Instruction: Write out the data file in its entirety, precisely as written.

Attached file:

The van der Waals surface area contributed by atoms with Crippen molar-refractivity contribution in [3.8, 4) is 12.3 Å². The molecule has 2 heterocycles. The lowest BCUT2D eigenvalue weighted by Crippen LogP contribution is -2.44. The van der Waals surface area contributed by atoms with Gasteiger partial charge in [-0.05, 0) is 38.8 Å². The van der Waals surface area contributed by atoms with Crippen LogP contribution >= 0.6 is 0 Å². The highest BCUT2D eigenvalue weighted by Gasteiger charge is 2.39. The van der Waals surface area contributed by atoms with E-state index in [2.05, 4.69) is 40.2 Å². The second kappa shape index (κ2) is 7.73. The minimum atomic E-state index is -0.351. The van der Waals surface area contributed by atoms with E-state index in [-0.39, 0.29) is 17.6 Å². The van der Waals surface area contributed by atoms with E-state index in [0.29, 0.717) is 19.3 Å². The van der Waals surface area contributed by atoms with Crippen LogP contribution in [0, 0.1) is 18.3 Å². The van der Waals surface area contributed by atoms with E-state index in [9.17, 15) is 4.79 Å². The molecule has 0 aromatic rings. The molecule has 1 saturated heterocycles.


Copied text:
The van der Waals surface area contributed by atoms with Crippen molar-refractivity contribution in [3.8, 4) is 12.3 Å². The molecule has 2 heterocycles. The lowest BCUT2D eigenvalue weighted by Crippen LogP contribution is -2.44. The van der Waals surface area contributed by atoms with Gasteiger partial charge in [-0.05, 0) is 38.8 Å². The van der Waals surface area contributed by atoms with Crippen LogP contribution >= 0.6 is 0 Å². The highest BCUT2D eigenvalue weighted by Gasteiger charge is 2.39. The van der Waals surface area contributed by atoms with E-state index in [2.05, 4.69) is 40.2 Å². The second kappa shape index (κ2) is 7.73. The minimum atomic E-state index is -0.351. The van der Waals surface area contributed by atoms with E-state index in [-0.39, 0.29) is 17.6 Å². The van der Waals surface area contributed by atoms with E-state index in [0.29, 0.717) is 19.3 Å². The van der Waals surface area contributed by atoms with Crippen LogP contribution in [0, 0.1) is 18.3 Å². The van der Waals surface area contributed by atoms with E-state index in [9.17, 15) is 4.79 Å². The molecule has 0 aromatic rings. The molecule has 1 saturated heterocycles.